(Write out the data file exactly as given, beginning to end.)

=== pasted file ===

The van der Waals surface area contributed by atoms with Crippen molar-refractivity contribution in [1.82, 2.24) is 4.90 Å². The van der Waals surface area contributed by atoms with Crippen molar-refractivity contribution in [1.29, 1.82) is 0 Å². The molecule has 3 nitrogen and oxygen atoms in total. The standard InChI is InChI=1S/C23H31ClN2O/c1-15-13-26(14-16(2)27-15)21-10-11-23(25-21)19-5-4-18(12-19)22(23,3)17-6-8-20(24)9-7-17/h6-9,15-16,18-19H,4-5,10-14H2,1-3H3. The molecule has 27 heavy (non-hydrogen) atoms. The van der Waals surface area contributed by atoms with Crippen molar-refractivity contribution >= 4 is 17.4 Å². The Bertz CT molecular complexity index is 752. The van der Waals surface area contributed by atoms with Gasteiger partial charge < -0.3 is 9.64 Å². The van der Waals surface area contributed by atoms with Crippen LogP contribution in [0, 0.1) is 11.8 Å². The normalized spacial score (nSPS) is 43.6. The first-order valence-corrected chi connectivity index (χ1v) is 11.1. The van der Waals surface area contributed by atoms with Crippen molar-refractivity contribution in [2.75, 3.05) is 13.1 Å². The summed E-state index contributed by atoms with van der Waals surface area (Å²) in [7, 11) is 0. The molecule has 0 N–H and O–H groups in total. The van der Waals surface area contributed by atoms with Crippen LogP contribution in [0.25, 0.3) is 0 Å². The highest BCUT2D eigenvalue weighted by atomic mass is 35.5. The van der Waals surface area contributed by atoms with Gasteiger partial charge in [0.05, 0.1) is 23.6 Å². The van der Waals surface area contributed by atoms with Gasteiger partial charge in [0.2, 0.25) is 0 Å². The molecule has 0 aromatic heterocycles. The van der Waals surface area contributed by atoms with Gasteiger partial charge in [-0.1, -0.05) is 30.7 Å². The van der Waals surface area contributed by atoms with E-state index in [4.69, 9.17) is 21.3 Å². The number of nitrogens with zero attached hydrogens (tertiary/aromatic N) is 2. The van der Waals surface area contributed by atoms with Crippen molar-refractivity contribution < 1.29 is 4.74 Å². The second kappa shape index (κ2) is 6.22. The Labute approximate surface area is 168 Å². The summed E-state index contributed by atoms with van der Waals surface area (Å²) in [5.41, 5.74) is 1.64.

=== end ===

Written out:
The van der Waals surface area contributed by atoms with Crippen molar-refractivity contribution in [1.82, 2.24) is 4.90 Å². The van der Waals surface area contributed by atoms with Crippen molar-refractivity contribution in [1.29, 1.82) is 0 Å². The molecule has 3 nitrogen and oxygen atoms in total. The standard InChI is InChI=1S/C23H31ClN2O/c1-15-13-26(14-16(2)27-15)21-10-11-23(25-21)19-5-4-18(12-19)22(23,3)17-6-8-20(24)9-7-17/h6-9,15-16,18-19H,4-5,10-14H2,1-3H3. The molecule has 27 heavy (non-hydrogen) atoms. The van der Waals surface area contributed by atoms with Crippen molar-refractivity contribution >= 4 is 17.4 Å². The Bertz CT molecular complexity index is 752. The van der Waals surface area contributed by atoms with Gasteiger partial charge < -0.3 is 9.64 Å². The van der Waals surface area contributed by atoms with Crippen LogP contribution in [0, 0.1) is 11.8 Å². The normalized spacial score (nSPS) is 43.6. The first-order valence-corrected chi connectivity index (χ1v) is 11.1. The van der Waals surface area contributed by atoms with Crippen molar-refractivity contribution in [2.75, 3.05) is 13.1 Å². The summed E-state index contributed by atoms with van der Waals surface area (Å²) in [7, 11) is 0. The molecule has 0 N–H and O–H groups in total. The van der Waals surface area contributed by atoms with Crippen LogP contribution in [0.25, 0.3) is 0 Å². The highest BCUT2D eigenvalue weighted by atomic mass is 35.5. The van der Waals surface area contributed by atoms with Gasteiger partial charge in [0.05, 0.1) is 23.6 Å². The van der Waals surface area contributed by atoms with Gasteiger partial charge in [0.2, 0.25) is 0 Å². The molecule has 0 aromatic heterocycles. The van der Waals surface area contributed by atoms with Gasteiger partial charge in [-0.1, -0.05) is 30.7 Å². The van der Waals surface area contributed by atoms with E-state index in [4.69, 9.17) is 21.3 Å². The number of nitrogens with zero attached hydrogens (tertiary/aromatic N) is 2. The van der Waals surface area contributed by atoms with Crippen molar-refractivity contribution < 1.29 is 4.74 Å². The second kappa shape index (κ2) is 6.22. The Labute approximate surface area is 168 Å². The summed E-state index contributed by atoms with van der Waals surface area (Å²) in [5.41, 5.74) is 1.64.